1. Based on your readings what problem does Trader Joes solve and for whom? E.G What are customers actually shopping for at Trader Joes? Can you infer from the case the market segments the firm targets? Identify the segments and explain why they fit the companies target profile.

Trader Joe’s: Cheap Gourmet-Putting a Special Twist on the Price-Value Equation Apple Store openings aren’t the only place where long lines form these days. Early on a summer morning, there’s a crowd gathered, eagerly awaiting the opening of a Trader Joe’s outpost. The waiting shoppers discuss all things Trader Joe’s, including their favourite items. One customer suggests the chain will be good for the neighbourhood even though there are already plenty of grocery stores around, including various upscale food boutiques. This is a scene that plays out every time Southern California-based Trader Joe’s opens a new store- something that happens only a handful of times each year. Within moments of a new opening, a deluge of customers makes it almost impossible to navigate the aisles. They line up 10 deep at checkouts with carts full of Trader Joe’s exclusive $2.99 Charles Shaw wine aka “Two-Buck Chuck”—and an assortment of other exclusive gourmet products at impossibly low prices. Amid hanging plastic lobsters and hand- painted signs, a Hawaiian shirt-clad manager (the “captain”) and employees (the “crew”) explain to first timers that the prices are not grand-opening specials. They are everyday prices. What is it about Trader Joe’s that has consumers everywhere waiting with such anxious anticipation? Trader Joe’s seems to have cracked the customer value code by providing the perfect blend of benefits to prices. High on Benefits Trader Joe’s isn’t really a gourmet food store. Then again, it’s not a discount food store either. It’s actually a bit of both. One of America’s hottest retailers, Trader Joe’s has put its own special twist on the food price-value equation call it “cheap gourmet.” It offers gourmet-calibre, one-of-a-kind products at bargain prices, all served up in a festive, vacation-like atmosphere that makes shopping fun. Trader Joe’s isn’t low end, it isn’t high end, and it certainly isn’t mainstream. “Their mission is to be a nationwide chain of neighbourhood specialty grocery stores,” said one business professor who does research on the company. However you define it, Trader Joe’s inventive price-value positioning has earned it an almost cult-like following of devoted customers who love what they get from Trader Joe’s for the prices they pay. Trader Joe’s describes itself as an “island paradise” where “value, adventure, and tasty treasures are discovered, every day.” Shoppers bustle and buzz amid cedar plank-lined walls and fake palm trees as a ship’s bell rings out occasionally at checkout, alerting them to special announcements. Unfailingly helpful and cheery associates in aloha shirts chat with customers about everything from the weather to menu suggestions for dinner parties. Customers don’t just shop at Trader Joe’s, they experience it. Shelves bristle with an eclectic assortment of gourmet-quality grocery items. Trader Joe’s stocks only a limited assortment of about 4000 products (compared with the 45 000 items found in an average supermarket). However, the assortment is uniquely Trader Joe’s, including special concoctions of gourmet packaged foods and sauces, ready-to-eat soups, fresh and frozen entrees, snacks, and desserts—all free of artificial colours, flavours, and preservatives. Trader Joe’s is a gourmet foodie’s delight, featuring everything from organic broccoli slaw, organic strawberry lemonade, creamy Valencia peanut butter, and fair-trade coffees to corn-and-chile tomato-less salsa and triple-ginger ginger snaps. Trader Joe’s sells various items that are comparable to other stores, like organic vanilla yogurt, almond milk, extra-pulp orange juice, smoked gouda cheese, and roasted garlic hummus. But the quirky retailer also maintains pricing power by selling things that are uniquely Trader Joe’s. Try finding Ginger Cats cookies, quinoa and black bean tortilla chips, or mango coconut popcorn at any other store. More than 80 percent of the store’s brands are private label goods, sold exclusively by Trader Joe’s. If asked, almost any customer can tick off a ready list of Trader Joe’s favourites that they just can’t live without—a list that quickly grows. People go into the store intending to buy a few favourites and quickly fill a cart. “I think consumers look at it and think, ‘I can go and get things that I can’t get elsewhere,” says one food industry analyst. “They just seem to turn their customers on. 99 Low on Prices A special store atmosphere, exclusive gourmet products, helpful and attentive associates—this all sounds like a recipe for high prices. Not so at Trader Joe’s. Whereas upscale competitors such as Whole Foods Market charge upscale prices to match their wares (“Whole Foods, Whole Paycheque”), Trader Joe’s amazes customers with its relatively frugal prices. The prices aren’t all that low in absolute terms, but they’re a real bargain compared with what you’d pay for the same quality and coolness elsewhere. “At Trader Joe’s, we’re as much about value as we are about great food,” says the company. “So you can afford to be adventurous without breaking the bank.” All that low-price talk along with consumers’ perceptions is valid. A recent report from Deutsche Bank compared prices at Trader Joe’s with those at Whole Foods for a basket of 77 products—a mix of perishable items, private label products, and non-food items. Trader Joe’s was 21 percent cheaper than Whole Foods and had the lowest price on 78 percent of the items. Even when comparing private label brands, Trader Joe’s was 15 percent cheaper. What’s more, Trader Joe’s price advantage has been increasing, a point that is particularly telling given that Whole Foods, now an Amazon company, has focused strategically on lowering its prices over the past few years. How does Trader Joe’s keep its gourmet prices so low? By maintaining a sound strategy based on price and adjusting the nonprice elements of the marketing mix accordingly. For starters, Trader Joe’s has lean operations and a near-fanatical focus on saving money. To keep costs down, Trader Joe’s typically locates its stores in low-rent, out-of-the-way locations, such as suburban strip malls. Notorious for small parking lots that are always packed, Trader Joe’s points out that spacious parking lots require more real estate and that costs money. Its small stores with small back rooms and limited product assortment result in reduced facilities and inventory costs. Trader Joe’s saves money by eliminating large produce sections and expensive on-site bakery, butcher, deli, and seafood shops. And for its private label brands, Trader Joe’s buys directly from suppliers and negotiates hard on price. Finally, the frugal retailer saves money by spending almost nothing on advertising. Also, it offers no coupons, discount cards, or special promotions of any kind. Trader Joe’s unique combination of quirky products and low prices produces so much word-of-mouth promotion that the company doesn’t really need to advertise. The closest thing to an official promotion is the company’s The Fearless Flyer website page and a newsletter mailed out monthly to people who opt in. In the absence of traditional advertising, Trader Joe’s most potent promotional weapon is its army of faithful followers. If you doubt the importance and impact of fanatical Trader Joe’s fans, just check out the numerous fan sites such as (,,,, and where the faithful unite to discuss new products and stores, trade recipes, and swap their favourite Trader Joe’s stories. Something Extra Although the simple calculation of benefits to prices equates to strong value, there’s something bigger that plays in Trader Joe’s favour. Beyond all the wonderful and unique products, friendly staff, quirky store design, the combination of all these things produces synergy. It adds up to an atmosphere and kind of trust that eludes most companies. One industry observer who is not a fan of grocery shopping sums it up this way: Walking into a Trader Joe’s, my demeanour is noticeably different than when I’m shopping anywhere else. Somehow I don’t mind going there. At times—and it’s still hard for me to believe I’d say this about shopping-I actually look forward to it. Trader Joe’s does something pleasant for my brain, as it does for millions of others. There’s more transparency in my dealings with TJ’s than most other places. Authenticity is something you can feel—it’s crucial to the buzz. Trader Joe’s proves that even when you get the other elements of the experience right, people still matter most. Finding the right price-value formula has made Trader Joe’s one of America’s fastest-growing and most popular food stores. Its 504 stores in 48 states (plus the District of Columbia) now reap annual sales of at least US$13 billion by one analyst’s estimate the private company is tight-lipped about its financial results), an amount that has quadrupled in the past decade. Trader Joe’s stores pull in an amazing US$1750 per square foot, more than twice the supermarket industry average. In Consumer Reports’s “Best Supermarket Chain” review, Trader Joe’s has occupied one of the top three spots every year for the past five years. It’s all about value and price—what you get for what you pay. Just ask Trader Joe’s regular Chrissi Wright, found early one morning browsing her local Trader Joe’s in Bend, Oregon. Chrissi expects she’ll leave Trader Joe’s with eight bottles of the popular Charles Shaw wine priced at $2.99 each tucked under her arms. “I love Trader Joe’s because they let me eat like a yuppie without taking all my money,” says Wright. “Their products are gourmet, often environmentally conscientious and ” beautiful … and, of course, there’s Two-Buck Chuck-possibly the greatest innovation of our time.” Sources: Megan McArdle, “What’s Not to love about Trader Joe’s,” Washington Post, March 30, 2018, partisan/wp/2018/03/30/whats-not-to-love-about-trader-joes/?noredirect=on&utm_term=.cd7f8ae8939d; Tom Foster, “Whole Foods Latest Gamble? Go After Trader Joe’s an a Big Way,” Inc., April 28, 2017, around-slowing-sales.html; Kathryn Vasel,”Price Wars: Trader Joe’s Is Beating Whole Foods,” CNNMoney, March 31, 2016,; David DiSalvo, “What Trader Joe’s Knows about Making Your Brain Happy,” Forbes, February 19, 2015, brain-happy/#27f0f6f41539; Sarah Berger, “The Surprising Story Behind Trader Joe’s 19 Cent Bananas,” CNBC, May 3, 2018,; Alan Liddle, “Meet the 2018 Top 75,” Supermarket News, February 27, 2018,, and, accessed October 2018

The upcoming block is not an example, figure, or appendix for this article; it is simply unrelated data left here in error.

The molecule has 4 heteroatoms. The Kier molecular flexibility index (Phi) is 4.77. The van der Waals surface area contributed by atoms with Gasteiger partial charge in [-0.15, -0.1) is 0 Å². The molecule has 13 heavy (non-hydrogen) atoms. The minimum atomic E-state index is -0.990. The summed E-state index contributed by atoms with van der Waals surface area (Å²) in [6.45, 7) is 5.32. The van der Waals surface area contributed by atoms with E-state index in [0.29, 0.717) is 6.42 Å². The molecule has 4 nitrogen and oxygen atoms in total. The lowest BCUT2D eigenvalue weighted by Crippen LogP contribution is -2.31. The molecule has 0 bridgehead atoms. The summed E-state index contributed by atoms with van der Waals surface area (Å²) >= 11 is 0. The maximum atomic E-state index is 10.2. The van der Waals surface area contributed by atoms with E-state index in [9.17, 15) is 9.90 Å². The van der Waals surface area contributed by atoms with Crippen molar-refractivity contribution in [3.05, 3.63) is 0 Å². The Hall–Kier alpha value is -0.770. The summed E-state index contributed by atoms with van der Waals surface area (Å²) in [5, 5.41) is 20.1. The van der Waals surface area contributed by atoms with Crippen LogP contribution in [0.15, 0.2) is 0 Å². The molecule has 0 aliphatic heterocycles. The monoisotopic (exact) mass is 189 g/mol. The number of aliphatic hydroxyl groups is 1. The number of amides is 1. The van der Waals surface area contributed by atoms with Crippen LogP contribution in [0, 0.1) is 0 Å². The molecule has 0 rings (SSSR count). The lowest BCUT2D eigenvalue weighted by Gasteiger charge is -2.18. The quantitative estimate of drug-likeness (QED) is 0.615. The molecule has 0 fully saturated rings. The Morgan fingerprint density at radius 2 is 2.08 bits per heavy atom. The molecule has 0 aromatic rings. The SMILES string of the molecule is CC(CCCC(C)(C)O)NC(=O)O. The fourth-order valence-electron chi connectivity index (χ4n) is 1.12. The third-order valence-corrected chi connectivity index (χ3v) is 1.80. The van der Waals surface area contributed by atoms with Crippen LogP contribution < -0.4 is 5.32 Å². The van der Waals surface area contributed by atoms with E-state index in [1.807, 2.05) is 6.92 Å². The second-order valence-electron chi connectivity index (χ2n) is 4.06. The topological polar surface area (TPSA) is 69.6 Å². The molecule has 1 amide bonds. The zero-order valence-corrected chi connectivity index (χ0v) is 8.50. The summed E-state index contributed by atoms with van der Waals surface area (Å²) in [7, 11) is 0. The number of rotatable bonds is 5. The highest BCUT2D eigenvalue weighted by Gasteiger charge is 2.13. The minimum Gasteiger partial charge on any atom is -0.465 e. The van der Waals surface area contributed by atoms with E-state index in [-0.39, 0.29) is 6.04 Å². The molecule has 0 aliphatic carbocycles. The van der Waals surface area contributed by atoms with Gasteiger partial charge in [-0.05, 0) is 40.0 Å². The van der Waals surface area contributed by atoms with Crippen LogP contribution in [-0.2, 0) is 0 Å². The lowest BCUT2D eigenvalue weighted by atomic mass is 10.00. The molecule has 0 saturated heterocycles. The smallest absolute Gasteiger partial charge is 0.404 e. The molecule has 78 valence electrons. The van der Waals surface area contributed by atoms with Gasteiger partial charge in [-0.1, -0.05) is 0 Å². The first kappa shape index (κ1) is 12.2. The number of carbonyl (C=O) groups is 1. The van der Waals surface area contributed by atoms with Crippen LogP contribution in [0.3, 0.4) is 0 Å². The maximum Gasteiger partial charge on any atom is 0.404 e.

Save your time - order a paper!

Get your paper written from scratch within the tight deadline. Our service is a reliable solution to all your troubles. Place an order on any task and we will take care of it. You won’t have to worry about the quality and deadlines

Order Paper Now


"Looking for a Similar Assignment? Get Expert Help at an Amazing Discount!"